NASA officials and exploration advocates say the increased involvement of private players in resupplying the International Space Station could significantly boost scientific revenues in the future.
“They continue the lifeblood of the weightless research that the ISS is doing now and that we hope to do in the future, and we’re talking about new materials,” Marshburn said.
“A lot of people don’t realize that the cytoskeletal structure of both human cells and bacteria actually changes in weightlessness and the way they interact changes,” he added. “NASA has been able to develop new vaccines, grow crystals, all kinds of things you can do in weightlessness. And I think we’re just on the first few steps into a whole new world with what we’ll be able to do once we start flying.”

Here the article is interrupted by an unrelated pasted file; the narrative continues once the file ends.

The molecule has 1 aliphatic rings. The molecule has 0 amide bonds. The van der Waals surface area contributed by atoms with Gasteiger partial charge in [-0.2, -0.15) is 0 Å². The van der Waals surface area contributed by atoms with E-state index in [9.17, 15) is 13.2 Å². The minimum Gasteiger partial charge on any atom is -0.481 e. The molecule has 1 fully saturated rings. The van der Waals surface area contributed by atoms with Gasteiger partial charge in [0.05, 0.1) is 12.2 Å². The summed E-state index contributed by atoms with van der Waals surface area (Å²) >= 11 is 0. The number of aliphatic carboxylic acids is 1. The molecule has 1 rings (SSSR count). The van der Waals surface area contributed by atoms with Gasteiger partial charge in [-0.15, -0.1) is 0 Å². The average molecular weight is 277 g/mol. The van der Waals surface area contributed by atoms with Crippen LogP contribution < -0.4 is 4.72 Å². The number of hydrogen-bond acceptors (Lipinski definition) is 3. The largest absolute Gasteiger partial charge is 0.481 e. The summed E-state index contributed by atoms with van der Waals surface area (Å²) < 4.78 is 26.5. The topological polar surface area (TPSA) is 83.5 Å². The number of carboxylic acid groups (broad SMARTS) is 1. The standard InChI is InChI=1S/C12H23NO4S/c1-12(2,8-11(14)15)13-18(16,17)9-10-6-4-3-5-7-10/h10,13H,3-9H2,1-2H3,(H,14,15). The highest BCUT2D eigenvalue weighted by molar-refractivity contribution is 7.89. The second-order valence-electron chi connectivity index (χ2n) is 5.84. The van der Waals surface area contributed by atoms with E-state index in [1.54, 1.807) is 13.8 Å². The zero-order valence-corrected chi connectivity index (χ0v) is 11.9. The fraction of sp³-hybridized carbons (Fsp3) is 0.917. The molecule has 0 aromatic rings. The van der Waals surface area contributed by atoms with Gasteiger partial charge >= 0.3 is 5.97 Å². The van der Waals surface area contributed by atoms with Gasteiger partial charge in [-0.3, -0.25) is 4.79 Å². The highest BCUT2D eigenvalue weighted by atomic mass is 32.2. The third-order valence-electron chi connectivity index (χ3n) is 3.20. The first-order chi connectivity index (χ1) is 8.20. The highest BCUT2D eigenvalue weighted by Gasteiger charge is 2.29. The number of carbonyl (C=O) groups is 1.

While Shooting Star will remain true to its name and burn up in Earth’s atmosphere after its only mission is completed, Tenacity will land and be ready for another liftoff. In fact, the space plane was designed to Fly up to 15 missions.
Tenacity will carry more than 7,800 pounds (3,540 kg) of cargo on its maiden flight, though it could carry up to 11,500 pounds (5,215 kg) on future missions. The spaceplane is designed to carry more than 3,500 pounds (1,590 kg) of cargo and experimental samples, while more than 8,700 pounds (3,950 kg) of trash can be disposed of in the cargo module upon return.
Related: Meet ‘Perseverance’: Dream Chaser’s first spaceplane to get a name
The builders of the Dream Chaser aimed to create something reusable and highly reliable.